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Camargo starts at second in chase of Citi sweep

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Ozzie Albies gets a break.

MLB: Atlanta Braves at Washington Nationals Tommy Gilligan-USA TODAY Sports

Here are your lineups for tonight’s contest between the Atlanta Braves and the New York Mets.

The Braves start Johan Camargo at second base, giving Ozzie Albies a day of rest and recuperation after he was hit by a pitch in last night’s contest. This will be Camargo’s third start at second base this season, and the first time the Braves use this particular defensive arrangement. Otherwise, the Braves are rolling with their self-same arrangement as usual, and Tyler Flowers brings up the lineup’s rear in the eighth spot, starting back-to-back games for the 11th time this season. (By comparison, Brian McCann has started back-to-back games 12 times so far this season.)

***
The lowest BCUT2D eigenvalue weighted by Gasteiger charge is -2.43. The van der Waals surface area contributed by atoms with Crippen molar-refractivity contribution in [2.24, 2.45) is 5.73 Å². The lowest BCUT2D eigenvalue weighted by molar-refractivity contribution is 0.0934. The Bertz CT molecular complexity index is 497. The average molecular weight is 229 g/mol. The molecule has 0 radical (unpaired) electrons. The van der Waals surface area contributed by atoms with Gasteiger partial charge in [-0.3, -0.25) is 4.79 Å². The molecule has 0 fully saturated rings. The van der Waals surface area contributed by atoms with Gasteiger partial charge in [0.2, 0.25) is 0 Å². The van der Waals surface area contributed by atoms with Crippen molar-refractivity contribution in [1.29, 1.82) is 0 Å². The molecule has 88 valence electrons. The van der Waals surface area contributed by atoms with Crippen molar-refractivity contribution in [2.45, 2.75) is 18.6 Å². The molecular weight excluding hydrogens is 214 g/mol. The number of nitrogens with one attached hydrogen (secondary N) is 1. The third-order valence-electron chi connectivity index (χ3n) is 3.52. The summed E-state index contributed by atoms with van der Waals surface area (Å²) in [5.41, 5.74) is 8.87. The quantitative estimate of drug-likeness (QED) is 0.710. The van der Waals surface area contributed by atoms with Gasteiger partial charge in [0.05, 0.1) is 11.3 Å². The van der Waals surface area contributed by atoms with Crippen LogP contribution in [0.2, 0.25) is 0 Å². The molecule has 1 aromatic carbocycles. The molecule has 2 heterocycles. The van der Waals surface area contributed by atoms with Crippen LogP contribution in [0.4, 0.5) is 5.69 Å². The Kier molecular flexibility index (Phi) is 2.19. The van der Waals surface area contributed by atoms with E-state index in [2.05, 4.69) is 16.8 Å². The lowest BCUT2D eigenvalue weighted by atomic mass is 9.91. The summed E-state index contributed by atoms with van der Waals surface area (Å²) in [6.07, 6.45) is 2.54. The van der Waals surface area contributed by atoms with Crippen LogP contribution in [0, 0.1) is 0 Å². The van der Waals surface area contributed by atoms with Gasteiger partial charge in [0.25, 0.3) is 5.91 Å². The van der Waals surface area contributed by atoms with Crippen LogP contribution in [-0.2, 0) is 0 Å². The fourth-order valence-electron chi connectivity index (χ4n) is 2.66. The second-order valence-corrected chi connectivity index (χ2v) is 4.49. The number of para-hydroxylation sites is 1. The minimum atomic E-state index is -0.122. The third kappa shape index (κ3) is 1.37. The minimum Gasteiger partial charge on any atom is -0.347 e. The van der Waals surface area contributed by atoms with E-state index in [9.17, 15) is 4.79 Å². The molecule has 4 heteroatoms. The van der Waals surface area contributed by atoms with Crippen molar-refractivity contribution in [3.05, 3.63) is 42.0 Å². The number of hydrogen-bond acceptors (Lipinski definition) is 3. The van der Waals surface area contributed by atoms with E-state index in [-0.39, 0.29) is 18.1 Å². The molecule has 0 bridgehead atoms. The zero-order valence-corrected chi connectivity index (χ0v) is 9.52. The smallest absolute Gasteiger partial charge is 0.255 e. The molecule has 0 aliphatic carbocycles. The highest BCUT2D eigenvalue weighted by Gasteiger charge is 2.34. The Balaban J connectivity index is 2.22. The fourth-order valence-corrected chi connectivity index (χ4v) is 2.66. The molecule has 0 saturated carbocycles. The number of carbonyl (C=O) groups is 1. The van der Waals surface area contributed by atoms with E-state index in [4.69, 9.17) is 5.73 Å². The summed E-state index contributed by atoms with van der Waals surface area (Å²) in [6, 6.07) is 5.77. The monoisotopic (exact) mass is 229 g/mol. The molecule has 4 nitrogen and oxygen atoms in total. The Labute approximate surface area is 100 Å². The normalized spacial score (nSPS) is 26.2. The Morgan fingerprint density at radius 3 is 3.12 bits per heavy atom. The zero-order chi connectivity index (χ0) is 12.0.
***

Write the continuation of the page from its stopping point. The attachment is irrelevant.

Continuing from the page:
The Mets, meanwhile, start J.D. Davis in left field and the three-hole for the first time this series, given the presence of a Braves southpaw on the mound. Meanwhile, Michael Conforto takes a bench spot while Robinson Cano slides down to the six-hole. The Mets have never used this defensive arrangement, as Jeff McNeil has never been in right field while Davis mans left. The Mets used a somewhat-similar lineup against Fried a couple of weeks ago, but that one featured Conforto starting in lieu of Cano.

Both of these teams are somewhat familiar with the opposing starter. Most of the Mets have faced Fried before, excluding Cano, Tomas Nido, and a few guys on the bench (Carlos Gomez, Adeiny Hechavarria, Dominic Smith). Fried has yet to yield a longball to any active member of the Mets. Austin Riley is the only Brave that will be getting his first licks in against Noah Syndergaard. Freddie Freeman has taken Syndergaard deep already in his career, as have Albies and McCann, who miss the start in this game. Even though Syndergaard’s been a dominant starter over his career, many of the Braves hit him fairly well — Nick Markakis (.412, .474, .471), Freeman (.444/.444/.889), and Dansby Swanson (.455/.500/.455) are the notable lines, but are mostly just reflective of past success and not predictive for the future.